Closing The Gap On Rivals
From there, the inclusion of virtual reality can’t help but sweeten the deal. All up, there’s a lot to like about the Idol 4S. After a week of regular use, we came away pretty impressed though, as always, the usual caveats apply.
A more-premium upgrade on the similarly-priced Idol 4, the differences between it and the 4S are largely technical.The 4S boasts bigger on-board storage, a superior camera and a morepowerful processor. In fact, given the advantages the Idol 4S offers in terms of performance, we recommend shelling out the extra $200.
A surprisingly thin thing, the Idol 4S’ 5.5-inch AMOLED display makes it nice to look at and nicer still to use. It’s lightweight enough to pull out for rapid use but the frame is solid enough that it never feels fragile. A sleek and steel-lined bundle of glass and aluminium, it bears more than a passing resemblance to more-expensive flagship devices it’s competing with.
On the whole, the whole package feels more expensive than it should.
The Idol 4S comes with a plastic case that clips-onto the device. While this case is very quick to smudge, it does give the Idol 4S a much better fit to your palm – even if having to take it on and off whenever you want to mess around with virtual reality is a bit frustrating.
Both the 4 and 4S feature the same reversible design as the Idol 3 predecessors but they take it further by extending that reversible quality to the speakers. Audio played on loudspeaker sounded clear and pleasantly crisp.
Unfortunately, this didn’t extend during calls. Conversations I had on the Idol
4S often sounded a little muffled. Thankfully, the device comes bundled with a pair of JBL earbuds that help make up the difference.
The Idol 4S also boasts a 16MP rear camera, plus an 8MP one on the front. It’s easy to toggle between the different camera settings and the results are quite sharp.
There’s a lot of options here with Idol 4S possessing the functionality to take panoramic images, slow-motion videos and Vine-ready micro-films. It also comes integrated with Fyuse ‘spatial photography’ app.
Performance-wise, the Idol 4S is quick and smooth for the most part. It’s powered by Android 5.0.0 (aka ‘Marshmallow’) and boasts a considerable battery life that lasted between 12 and 15 hours.
Obviously, this can degrades or variate based on how frequently you utilise the VR and other battery-heavy functions. Beyond that, the biggest feature of the Idol 4S is The Boom Key.
A small, round metal nub, the Boom Key serves a different function depending on the context in which it is pressed. It can act as a quicker way to take photos when the device is in standby-mode, generate collages of photos in gallery mode, summon a three-dimensional weather effect onto your home screen and optimise audio being played through the music player.
It’s an interesting concept but it’s weighted down by half-baked execution. Put more simply: some of the Boom Key functions are more useful than others. It feels like the idea of the key was conceived far in advance of it’s proven utility.
I barely used the weather effect, hardly noticed the difference with optimised audio and rarely opted to generate collages with the Boom Key over Instagram’s superior app.
Still, there’s a lot of potential here – and it is nice that you have the freedom to configure what the Boom Key does. It’s a good feature: hopefully future iterations see it realised with greater dividends.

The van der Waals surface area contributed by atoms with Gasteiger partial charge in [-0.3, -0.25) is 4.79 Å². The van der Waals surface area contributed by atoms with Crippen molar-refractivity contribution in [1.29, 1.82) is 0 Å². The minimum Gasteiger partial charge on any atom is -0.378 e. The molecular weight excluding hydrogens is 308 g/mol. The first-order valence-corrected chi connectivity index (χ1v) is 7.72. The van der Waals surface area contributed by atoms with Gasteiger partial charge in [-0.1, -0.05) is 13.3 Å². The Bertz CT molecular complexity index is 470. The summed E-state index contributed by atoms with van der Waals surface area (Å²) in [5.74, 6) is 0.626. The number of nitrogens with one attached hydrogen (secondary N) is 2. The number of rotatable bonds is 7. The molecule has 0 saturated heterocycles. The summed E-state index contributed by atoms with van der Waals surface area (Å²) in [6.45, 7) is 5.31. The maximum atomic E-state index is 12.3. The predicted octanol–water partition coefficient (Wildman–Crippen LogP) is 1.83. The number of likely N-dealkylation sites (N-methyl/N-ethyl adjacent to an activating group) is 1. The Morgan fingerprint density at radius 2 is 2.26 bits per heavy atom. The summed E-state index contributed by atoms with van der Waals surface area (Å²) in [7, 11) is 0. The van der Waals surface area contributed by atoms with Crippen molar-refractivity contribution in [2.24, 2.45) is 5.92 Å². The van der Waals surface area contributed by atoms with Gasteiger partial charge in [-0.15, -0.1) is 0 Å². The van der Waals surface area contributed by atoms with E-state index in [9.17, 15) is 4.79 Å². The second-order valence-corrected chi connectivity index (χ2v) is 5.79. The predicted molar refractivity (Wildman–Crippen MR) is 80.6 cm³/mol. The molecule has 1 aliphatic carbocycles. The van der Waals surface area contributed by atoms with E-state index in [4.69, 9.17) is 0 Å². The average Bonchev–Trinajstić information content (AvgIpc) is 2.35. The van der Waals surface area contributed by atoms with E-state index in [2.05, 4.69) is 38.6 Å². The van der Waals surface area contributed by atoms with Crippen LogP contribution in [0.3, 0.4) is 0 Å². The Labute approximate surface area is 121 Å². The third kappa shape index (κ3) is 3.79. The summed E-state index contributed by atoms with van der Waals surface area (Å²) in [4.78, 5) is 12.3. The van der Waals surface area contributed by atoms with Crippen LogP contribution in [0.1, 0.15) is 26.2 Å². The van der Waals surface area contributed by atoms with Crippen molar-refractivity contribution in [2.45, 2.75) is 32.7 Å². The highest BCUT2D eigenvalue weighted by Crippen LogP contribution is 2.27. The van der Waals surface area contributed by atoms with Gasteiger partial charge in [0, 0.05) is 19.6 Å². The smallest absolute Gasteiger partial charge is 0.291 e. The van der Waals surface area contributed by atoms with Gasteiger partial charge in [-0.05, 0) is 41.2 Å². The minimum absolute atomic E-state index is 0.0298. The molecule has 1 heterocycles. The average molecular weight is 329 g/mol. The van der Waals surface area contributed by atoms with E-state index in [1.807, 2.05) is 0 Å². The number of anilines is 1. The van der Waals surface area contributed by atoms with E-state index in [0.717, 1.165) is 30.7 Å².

Then, of course, there’s the VR side of the package.
Both the Idol 4 and the higher-end Idol 4S put virtual reality front and centre – though at this stage it feels like less of a fully-formed feature and more of a glorified tech-demo.
Both come with a set of VR goggles included and a small-suite of OneTouch VR applications pre-loaded.
Though the current software lineup here is a little limited, it remains a cool component of the Idol 4 experience. It doesn’t really sit on the cutting edge of what virtual reality can offer, nor does it feel like a cheap knock-off.
However, the design of the headset (which can be snapped into a carry case with ease) isn’t too shabby – even if it sometimes feels like a glorified Google Cardboard.
The headset itself is reasonably comfortable to wear, the adjustable straps letting you find the best fit. That said, it can occasionally be a hassle to take on and off.
It looks pretty much how you expect, and there’s a definite appeal to that quality – even if it’s a little unrefined in style and quickly garners a collections of smudges.
More frustratingly, the two buttons at the base of the visor (used to select and cancel out of VR applications) often failed to function.
While it’s not exactly a deal-breaker, it certainly kills the mood when you’re trying to show the tech off to someone.
With an Octa-core Qualcomm Snapdragon 652 processor and 3GB of RAM behind it, the Idol 4S offers a window into what VR could be – even if it is just a window for now.
It’s an impressive package both despite and because it still fits snugly within that lower-budget space that Alcatel are known for. This is the closest they’ve ever gotten to delivering a ‘flagship at half the price’. While the Idol 4S doesn’t hit every mark, it hits enough of them and hits well enough that some of its competitors should pay attention.
The Alcatel Idol 4S comes with the higher price point of $599 and is on sale now.
IDOL 4S 5.5” 2K AMOLED IDOL 4 5.2” Full HD IPS